"Don't look down," muttered Marty, "If there's more of her somewhere..."
"Stop," Dvorjak silenced Marty with a look. The last thing he wanted to hear about
was the possibility of discovering something even more gruesome. He felt light-
headed, but Deke was not going to be able to drive the car and Hal looked ready to
fly off the handle.
"Shit, I need a cigarette," Marty said. Hal broke out a pack with shaking fingers.
It seemed to take them forever to get back up the hill, although it was probably only
ten minutes or so, Dvorjak thought. The drive back into town seemed to stretch out
as well. When they pulled into town, Dvorjak took them straight to the Sheriff's
office. Solemnly the four boys piled out, faces various shades of green and white.

Dvorjak thought a lot about that moment in the woods in years after. It seemed to
him that there were defining moments in a life, moments in which you had a choice
about how to respond to something, and what you had responded to was not nearly
as important as how you responded. In that moment in the woods, he had come face
to face with his inadequacy, and though he knew it was not his fault at all that a five
year old had been taken and killed, with his guilt. Just the act of not paying attention
to the disappearance made him somehow a culprit in it, he thought. It had been
someone else's problem, not real, until he had seen that pathetic little arm in scraps
of a sweater that her mother had knitted for her. The Tippins Kid became Karen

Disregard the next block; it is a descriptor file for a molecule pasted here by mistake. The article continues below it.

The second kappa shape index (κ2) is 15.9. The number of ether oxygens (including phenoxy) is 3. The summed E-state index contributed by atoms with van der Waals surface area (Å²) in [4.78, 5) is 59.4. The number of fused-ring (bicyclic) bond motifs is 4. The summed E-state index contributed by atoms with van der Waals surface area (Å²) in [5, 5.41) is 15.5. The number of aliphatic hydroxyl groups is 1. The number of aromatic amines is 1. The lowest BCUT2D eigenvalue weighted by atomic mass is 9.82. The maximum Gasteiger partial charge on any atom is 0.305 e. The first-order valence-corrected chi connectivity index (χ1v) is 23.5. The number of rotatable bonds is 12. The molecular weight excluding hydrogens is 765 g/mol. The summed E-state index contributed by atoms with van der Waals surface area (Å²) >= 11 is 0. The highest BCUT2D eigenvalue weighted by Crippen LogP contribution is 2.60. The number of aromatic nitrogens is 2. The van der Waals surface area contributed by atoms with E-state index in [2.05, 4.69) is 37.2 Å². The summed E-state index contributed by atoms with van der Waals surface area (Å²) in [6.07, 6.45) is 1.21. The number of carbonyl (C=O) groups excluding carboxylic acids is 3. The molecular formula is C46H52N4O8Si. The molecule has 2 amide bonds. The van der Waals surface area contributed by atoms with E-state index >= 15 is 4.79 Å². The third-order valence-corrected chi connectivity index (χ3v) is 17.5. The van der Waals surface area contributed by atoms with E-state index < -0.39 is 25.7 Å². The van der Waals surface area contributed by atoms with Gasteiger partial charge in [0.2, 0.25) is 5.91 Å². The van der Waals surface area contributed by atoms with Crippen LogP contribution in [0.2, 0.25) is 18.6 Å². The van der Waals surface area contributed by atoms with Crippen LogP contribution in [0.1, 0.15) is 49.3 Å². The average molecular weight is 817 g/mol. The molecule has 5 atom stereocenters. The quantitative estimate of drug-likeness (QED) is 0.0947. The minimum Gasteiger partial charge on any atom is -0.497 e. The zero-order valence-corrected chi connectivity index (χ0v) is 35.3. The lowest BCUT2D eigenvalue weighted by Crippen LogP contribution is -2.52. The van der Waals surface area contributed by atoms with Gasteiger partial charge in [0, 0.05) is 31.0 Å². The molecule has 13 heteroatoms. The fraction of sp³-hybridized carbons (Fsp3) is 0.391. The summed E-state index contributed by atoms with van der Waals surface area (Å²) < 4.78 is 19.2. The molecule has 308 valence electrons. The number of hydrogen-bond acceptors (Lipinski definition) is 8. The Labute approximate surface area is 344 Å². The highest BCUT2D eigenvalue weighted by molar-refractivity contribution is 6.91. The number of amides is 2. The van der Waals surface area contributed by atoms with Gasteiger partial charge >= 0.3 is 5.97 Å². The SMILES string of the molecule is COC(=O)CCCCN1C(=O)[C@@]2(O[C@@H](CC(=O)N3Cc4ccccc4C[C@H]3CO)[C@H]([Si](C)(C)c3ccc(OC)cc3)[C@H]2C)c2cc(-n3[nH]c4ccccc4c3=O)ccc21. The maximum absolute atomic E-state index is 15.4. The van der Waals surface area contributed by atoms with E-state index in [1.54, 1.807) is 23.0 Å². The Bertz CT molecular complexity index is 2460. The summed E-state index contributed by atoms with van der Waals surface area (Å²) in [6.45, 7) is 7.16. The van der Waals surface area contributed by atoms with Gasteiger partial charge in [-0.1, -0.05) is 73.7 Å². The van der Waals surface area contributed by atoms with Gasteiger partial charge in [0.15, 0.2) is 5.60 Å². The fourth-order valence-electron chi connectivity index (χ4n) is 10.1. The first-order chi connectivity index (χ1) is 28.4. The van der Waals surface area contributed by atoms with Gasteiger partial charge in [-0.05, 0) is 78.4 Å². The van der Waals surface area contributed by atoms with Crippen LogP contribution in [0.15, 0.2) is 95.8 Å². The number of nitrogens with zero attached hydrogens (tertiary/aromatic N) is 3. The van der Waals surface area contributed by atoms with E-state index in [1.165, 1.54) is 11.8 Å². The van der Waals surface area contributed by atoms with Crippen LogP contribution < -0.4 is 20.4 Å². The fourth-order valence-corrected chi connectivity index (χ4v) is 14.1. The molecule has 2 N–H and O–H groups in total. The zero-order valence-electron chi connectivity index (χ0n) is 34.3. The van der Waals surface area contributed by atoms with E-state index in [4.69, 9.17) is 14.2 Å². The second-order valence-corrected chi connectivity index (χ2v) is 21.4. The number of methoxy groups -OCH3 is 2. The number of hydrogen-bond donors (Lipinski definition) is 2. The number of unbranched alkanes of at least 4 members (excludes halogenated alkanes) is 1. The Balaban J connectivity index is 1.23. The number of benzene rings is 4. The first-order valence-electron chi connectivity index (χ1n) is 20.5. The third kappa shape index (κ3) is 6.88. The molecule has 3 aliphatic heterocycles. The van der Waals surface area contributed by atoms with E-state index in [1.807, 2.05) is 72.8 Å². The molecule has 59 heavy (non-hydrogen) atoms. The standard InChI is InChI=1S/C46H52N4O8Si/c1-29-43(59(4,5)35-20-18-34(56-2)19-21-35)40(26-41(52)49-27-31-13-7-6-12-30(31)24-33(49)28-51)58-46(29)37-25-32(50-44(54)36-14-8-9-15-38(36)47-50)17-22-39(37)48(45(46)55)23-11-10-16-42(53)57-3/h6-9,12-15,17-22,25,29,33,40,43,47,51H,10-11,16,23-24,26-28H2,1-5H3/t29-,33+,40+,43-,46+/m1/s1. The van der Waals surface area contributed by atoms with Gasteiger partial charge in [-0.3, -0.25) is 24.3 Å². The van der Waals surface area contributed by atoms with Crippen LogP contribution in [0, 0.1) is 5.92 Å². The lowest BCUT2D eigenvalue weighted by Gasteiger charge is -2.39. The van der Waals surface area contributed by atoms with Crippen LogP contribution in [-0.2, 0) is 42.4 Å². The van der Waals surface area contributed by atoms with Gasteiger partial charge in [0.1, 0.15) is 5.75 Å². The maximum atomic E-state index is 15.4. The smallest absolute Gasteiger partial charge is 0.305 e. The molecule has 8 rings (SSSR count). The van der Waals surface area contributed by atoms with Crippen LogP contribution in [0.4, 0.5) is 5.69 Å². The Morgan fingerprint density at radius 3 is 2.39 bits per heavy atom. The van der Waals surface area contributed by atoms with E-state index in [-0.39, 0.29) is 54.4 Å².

Tippins to him in that moment, a child who had lived two blocks over and had ridden
her tricycle on the same playground where he had once played kickball with the
guys. It was that moment that had determined his choice of classes as he sought first
answers to and then better questions about human suffering. If that moment had
never happened, he might not have gotten drawn into the fight against his own
government, a fight that resulted in his arrest and detention more than once. If that
moment had never happened, the world's darkness might have remained distant, at
least until his classmates started dying in Viet Nam.
That moment had changed the other guys as well. Marty had all but disappeared
after that day. He had poured all his energy into getting ready for college, and when
Dvorjak had showed up to say good-bye the night before he left, Marty had said he
was not going to look back. He was done with this hole-in-the-wall town. And no
offense, Dvorjak, but he had decided to start his life over. He did not want to keep
in touch.
Deke and Linda eloped to Las Vegas the next weekend, and moved in and set up